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Self-Driving Cars: How Close Are We?

There has been a lot in the news lately regarding self-driving vehicles: how autonomous are they? What capabilities do they have? Will humans become obsolete when it comes to driving? One of the most common questions is: how close are we to having these kinds of cars on the road?

Twenty, even ten, years ago, the idea of self-driving cars seemed so far in the future that many people who currently drive thought there was little chance they would happen in their lifetime. Now, self-driving cars are becoming more of a reality as automakers and tech giants have promised to have autonomous cars on the road sometime between 2017 and 2020.

What level are we currently at?
Right now, there are many cars that have limited autonomy that does not depend on data, also considered stage one. For example, safety systems like 3D cameras and wave radar. Many cars have lane keeping/lane warning systems that help drivers stay in their lane by controlling steering or warning drivers as soon as they cross over a line. Cars have long had cruise control, but now people can set their speed based on the car in front of them, slowing or braking automatically to avoid crashes. Cars have also implemented cross traffic or blind spot detection using radar, cameras or ultrasonic sensors to see around corners.

Carmakers such as Audi, Mercedes-Benz and Tesla are testing driverless automobiles on public roads across the country, but these still require someone behind the wheel who can take control in case of an emergency, also known as stage three autonomous cars. The cars navigate the roads through an elaborate system of sensors, radars and front-facing cameras. However, many are not capable of negotiating through constructions zones or busy urban areas. This is when a human needs to take over either by grabbing the wheel or applying the gas or brake pedal. A number of automakers hope to have more of these types of cars available to the public in the next two to five years, and others have promised to release theirs in the next decade.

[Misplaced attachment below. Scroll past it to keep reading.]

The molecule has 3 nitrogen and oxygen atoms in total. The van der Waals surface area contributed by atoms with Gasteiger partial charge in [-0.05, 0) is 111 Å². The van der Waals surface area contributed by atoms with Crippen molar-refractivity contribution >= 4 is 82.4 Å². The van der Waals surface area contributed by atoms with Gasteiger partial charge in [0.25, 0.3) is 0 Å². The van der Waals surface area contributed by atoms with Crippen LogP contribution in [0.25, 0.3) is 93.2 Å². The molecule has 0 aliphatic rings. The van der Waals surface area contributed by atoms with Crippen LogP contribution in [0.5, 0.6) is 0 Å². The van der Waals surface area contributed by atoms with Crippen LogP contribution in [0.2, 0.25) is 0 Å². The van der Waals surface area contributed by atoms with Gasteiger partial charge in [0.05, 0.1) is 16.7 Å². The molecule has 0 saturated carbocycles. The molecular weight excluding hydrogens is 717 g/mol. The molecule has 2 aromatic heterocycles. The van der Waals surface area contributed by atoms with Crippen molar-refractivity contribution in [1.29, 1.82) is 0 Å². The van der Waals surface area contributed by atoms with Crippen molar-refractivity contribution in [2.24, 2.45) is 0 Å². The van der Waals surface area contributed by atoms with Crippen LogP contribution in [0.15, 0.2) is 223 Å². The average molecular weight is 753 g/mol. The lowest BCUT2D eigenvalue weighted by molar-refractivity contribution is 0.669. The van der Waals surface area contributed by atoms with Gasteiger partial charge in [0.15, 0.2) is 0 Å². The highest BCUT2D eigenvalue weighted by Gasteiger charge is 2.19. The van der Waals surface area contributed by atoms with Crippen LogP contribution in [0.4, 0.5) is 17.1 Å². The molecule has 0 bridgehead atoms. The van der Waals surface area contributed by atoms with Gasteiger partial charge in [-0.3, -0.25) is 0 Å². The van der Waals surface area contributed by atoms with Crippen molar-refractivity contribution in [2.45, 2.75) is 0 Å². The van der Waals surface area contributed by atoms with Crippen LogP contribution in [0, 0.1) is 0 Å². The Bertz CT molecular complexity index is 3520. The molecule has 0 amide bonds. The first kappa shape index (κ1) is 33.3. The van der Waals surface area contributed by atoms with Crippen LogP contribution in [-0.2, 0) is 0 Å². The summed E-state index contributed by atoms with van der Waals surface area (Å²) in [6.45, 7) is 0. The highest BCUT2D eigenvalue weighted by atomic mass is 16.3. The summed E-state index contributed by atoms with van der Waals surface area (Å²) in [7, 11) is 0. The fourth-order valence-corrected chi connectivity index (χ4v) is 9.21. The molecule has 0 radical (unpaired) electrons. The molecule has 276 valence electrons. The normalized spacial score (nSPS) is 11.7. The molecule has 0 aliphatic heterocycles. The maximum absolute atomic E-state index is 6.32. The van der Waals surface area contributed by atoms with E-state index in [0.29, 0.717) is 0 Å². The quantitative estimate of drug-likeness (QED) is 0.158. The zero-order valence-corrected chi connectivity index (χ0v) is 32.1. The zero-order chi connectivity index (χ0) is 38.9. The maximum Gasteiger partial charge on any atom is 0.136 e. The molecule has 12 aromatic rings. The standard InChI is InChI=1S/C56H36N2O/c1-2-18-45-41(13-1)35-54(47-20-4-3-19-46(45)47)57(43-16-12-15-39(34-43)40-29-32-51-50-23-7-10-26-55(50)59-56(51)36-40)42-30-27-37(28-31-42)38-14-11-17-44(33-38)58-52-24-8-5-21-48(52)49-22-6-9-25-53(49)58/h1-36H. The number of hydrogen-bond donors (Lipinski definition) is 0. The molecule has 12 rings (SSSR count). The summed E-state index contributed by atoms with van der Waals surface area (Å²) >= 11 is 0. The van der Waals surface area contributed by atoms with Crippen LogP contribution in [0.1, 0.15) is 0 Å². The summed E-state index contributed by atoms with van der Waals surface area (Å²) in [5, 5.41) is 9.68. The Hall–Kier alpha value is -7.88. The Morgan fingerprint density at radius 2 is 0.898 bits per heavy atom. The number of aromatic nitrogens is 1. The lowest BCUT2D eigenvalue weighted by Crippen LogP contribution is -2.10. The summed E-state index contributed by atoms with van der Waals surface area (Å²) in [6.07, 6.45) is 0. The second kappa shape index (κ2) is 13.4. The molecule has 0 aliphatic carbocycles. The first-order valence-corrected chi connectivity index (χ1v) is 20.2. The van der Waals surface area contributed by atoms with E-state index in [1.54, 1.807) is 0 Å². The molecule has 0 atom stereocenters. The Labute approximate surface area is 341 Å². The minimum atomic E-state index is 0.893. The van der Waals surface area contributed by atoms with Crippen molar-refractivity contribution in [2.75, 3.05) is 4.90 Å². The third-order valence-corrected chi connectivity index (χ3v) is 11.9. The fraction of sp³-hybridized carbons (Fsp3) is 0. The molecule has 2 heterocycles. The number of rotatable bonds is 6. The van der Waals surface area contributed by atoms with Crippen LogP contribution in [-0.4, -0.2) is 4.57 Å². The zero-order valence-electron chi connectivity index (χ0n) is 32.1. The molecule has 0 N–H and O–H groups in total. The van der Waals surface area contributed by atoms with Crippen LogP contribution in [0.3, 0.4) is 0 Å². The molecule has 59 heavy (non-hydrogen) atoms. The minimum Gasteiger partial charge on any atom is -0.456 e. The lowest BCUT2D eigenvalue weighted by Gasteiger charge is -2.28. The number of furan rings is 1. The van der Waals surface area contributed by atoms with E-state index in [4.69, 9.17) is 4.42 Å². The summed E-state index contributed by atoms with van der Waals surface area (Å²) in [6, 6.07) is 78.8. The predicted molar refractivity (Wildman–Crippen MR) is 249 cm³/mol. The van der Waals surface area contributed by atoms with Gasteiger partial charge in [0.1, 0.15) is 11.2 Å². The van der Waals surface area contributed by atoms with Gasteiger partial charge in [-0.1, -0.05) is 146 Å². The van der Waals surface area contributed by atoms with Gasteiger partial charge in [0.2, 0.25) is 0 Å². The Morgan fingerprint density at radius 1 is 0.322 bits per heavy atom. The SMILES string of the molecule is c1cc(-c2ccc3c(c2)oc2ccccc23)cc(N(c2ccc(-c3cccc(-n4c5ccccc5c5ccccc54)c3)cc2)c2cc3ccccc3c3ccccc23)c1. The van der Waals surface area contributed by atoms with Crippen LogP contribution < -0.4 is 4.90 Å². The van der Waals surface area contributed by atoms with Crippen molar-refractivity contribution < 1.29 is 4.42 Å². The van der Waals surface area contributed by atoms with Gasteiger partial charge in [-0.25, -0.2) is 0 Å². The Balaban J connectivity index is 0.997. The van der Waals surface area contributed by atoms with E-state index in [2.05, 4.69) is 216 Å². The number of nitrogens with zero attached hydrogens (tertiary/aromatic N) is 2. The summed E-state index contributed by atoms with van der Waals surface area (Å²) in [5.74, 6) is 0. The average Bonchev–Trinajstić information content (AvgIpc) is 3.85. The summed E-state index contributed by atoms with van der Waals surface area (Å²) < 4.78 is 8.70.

What does the future hold?
The idea of fully autonomous cars has many people hoping to break the monotony of long road trips. If the car is handling everything, then people should be able to read, watch movies or even nap while behind the wheel. Industry experts, however, say that kind of technology is still very far off, and cars will likely always need a driver to intervene in case of automation failures. Engineers want to avoid automation surprises (a term used in aviation), where people become dependent on the technology and are out of practice when they need to spring into action. There needs to be a good balance between the technological capabilities and the responsibilities of the driver.

Government regulation
While automakers and tech companies are making advances in the self-driving industry, the government is still determining the laws governing autonomous cars. The federal government has not specified laws pertaining to the topic, so states have been left to create their own directives. This makes it difficult for carmakers, because each state has different regulations. Until the federal agencies step in, it will be hard to widely sell autonomous cars.

Self-driving cars still have a ways to go before they become commonplace on roads. However, they are much closer than people previously expected, and there will likely be some high-end models available in the next decade, if not sooner.